The Continental Early Warning System (CEWS) is one of the five pillars of the African Peace and Security Architecture (APSA). 


The CEWS is responsible for data collection and analysis and is mandated to collaborate with “the United Nations (UN), its agencies, other relevant international organizations, research centres, academic institutions and Nongovernmental Organizations (NGOs)” with its information to be used by the Chairperson of the Commission” to advise the Peace and Security Council (PSC), on potential conflicts and threats to peace and security in Africa and recommend the best courses of action.”


Article 12 of the PSC Protocol relating to the Establishment of the Peace and Security Council (PSC) provides for the establishment of a Continental Early Warning System (CEWS), in order to facilitate the anticipation and prevention of conflicts in Africa. As stipulated in article 12 (2) of the Protocol, the CEWS consists of;

  • an observation and monitoring unit, to be known as “the Situation Room’’, which is located at the Conflict Prevention and Early Warning Division of the African Union and is responsible for data collection and analysis; and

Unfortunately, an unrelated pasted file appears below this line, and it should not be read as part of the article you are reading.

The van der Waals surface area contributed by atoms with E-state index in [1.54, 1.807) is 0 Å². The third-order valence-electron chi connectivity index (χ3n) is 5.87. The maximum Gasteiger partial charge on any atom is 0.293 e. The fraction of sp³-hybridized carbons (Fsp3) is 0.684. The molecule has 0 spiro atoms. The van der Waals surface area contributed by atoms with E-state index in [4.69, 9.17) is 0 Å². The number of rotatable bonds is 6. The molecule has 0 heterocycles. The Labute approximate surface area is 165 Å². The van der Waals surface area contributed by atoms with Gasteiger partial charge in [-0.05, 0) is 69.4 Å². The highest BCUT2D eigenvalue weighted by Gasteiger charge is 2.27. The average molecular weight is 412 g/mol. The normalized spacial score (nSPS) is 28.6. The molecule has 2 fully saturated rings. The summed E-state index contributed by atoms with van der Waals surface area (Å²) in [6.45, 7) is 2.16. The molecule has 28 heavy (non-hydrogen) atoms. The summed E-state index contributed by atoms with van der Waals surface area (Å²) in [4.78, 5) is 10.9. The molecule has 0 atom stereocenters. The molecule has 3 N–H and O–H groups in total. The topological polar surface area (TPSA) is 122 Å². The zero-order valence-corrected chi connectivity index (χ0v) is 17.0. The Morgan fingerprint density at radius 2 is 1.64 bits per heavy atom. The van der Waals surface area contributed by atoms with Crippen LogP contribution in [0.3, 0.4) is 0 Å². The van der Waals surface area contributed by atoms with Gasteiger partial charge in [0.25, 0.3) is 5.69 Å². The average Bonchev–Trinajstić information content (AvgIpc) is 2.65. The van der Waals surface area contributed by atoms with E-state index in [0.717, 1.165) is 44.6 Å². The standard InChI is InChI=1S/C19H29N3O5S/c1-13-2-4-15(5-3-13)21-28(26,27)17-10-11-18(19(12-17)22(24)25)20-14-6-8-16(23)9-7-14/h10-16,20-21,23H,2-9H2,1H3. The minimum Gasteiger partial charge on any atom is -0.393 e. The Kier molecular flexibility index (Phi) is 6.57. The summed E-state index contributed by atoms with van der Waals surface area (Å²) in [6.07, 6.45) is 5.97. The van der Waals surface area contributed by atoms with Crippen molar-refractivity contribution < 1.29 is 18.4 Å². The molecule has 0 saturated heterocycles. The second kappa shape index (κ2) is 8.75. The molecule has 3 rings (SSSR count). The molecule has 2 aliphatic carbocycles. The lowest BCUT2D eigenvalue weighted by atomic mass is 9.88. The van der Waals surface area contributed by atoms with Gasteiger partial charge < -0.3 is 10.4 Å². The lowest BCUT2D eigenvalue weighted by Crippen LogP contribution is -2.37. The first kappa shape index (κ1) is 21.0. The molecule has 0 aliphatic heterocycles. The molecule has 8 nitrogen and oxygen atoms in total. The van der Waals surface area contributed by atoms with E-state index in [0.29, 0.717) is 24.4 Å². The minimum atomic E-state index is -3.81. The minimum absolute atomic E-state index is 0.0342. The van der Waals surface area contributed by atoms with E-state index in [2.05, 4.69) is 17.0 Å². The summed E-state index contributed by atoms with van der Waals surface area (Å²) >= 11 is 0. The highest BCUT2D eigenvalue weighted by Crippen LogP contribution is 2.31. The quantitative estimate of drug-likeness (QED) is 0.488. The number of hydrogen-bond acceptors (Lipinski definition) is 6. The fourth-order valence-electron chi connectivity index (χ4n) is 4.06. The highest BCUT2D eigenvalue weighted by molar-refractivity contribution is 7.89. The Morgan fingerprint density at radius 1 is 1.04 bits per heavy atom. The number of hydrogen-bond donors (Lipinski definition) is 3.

• the observation and monitoring units of the Regional  Mechanisms for Conflict Prevention, Management  and Resolution, which are to be linked directly to the Situation Room.

The Governmental Experts meeting on early warning and conflict prevention, held in South Africa in 2006,  adopted the Framework for the Operationalization of the CEWS, which was subsequently endorsed by the 10th Ordinary Session of the Executive Council, held in Addis Ababa, in January 2007. The Council requested the Commission to take all the necessary steps for the timely and full implementation of the Framework, including the mobilization of the financial and technical resources required from both AU Member States and partners, the speedy recruitment of the human resources needed and other relevant steps, within a time-frame of three (3) years, to ensure that the CEWS is fully operational by 2009.


  • To anticipate and prevent conflicts on the continent
  • To provide timely information on evolving violent conflicts based on specifically developed indicators.

Posted by Limi Mohammed
Last updated by Abraham Kebede

We use cookies on our website and mobile app to improve content display and overall user experience. The cookies we use do not store personally identifiable information nor can they harm your computer.
We intend to provide you with the right knowledge on-demand at the right time and in the appropriate format to ensure that you engage the African Union constructively in your specific role.
If you have any questions please contact directly PAPS Digitial Support Officer at